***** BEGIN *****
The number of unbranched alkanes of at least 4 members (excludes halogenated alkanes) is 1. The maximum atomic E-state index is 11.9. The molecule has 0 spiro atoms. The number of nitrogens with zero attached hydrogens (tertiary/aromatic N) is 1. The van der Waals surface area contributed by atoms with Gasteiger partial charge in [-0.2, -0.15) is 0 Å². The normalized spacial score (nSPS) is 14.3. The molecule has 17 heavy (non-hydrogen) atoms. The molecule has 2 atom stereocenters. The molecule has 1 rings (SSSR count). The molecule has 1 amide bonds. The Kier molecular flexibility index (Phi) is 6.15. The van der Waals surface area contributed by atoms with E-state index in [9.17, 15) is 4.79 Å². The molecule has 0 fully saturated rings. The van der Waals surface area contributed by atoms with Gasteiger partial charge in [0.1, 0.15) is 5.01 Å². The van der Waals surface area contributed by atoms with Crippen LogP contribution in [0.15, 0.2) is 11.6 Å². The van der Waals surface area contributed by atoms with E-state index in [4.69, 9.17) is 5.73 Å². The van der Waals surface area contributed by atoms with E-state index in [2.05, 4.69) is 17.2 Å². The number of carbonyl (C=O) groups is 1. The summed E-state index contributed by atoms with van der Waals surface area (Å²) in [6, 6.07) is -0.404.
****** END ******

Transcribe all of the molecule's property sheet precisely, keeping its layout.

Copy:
The number of unbranched alkanes of at least 4 members (excludes halogenated alkanes) is 1. The maximum atomic E-state index is 11.9. The molecule has 0 spiro atoms. The number of nitrogens with zero attached hydrogens (tertiary/aromatic N) is 1. The van der Waals surface area contributed by atoms with Gasteiger partial charge in [-0.2, -0.15) is 0 Å². The normalized spacial score (nSPS) is 14.3. The molecule has 17 heavy (non-hydrogen) atoms. The molecule has 2 atom stereocenters. The molecule has 1 rings (SSSR count). The molecule has 1 amide bonds. The Kier molecular flexibility index (Phi) is 6.15. The van der Waals surface area contributed by atoms with E-state index in [9.17, 15) is 4.79 Å². The molecule has 0 fully saturated rings. The van der Waals surface area contributed by atoms with Gasteiger partial charge in [0.1, 0.15) is 5.01 Å². The van der Waals surface area contributed by atoms with Crippen LogP contribution in [0.15, 0.2) is 11.6 Å². The van der Waals surface area contributed by atoms with E-state index in [4.69, 9.17) is 5.73 Å². The van der Waals surface area contributed by atoms with E-state index in [2.05, 4.69) is 17.2 Å². The number of carbonyl (C=O) groups is 1. The summed E-state index contributed by atoms with van der Waals surface area (Å²) in [6, 6.07) is -0.404.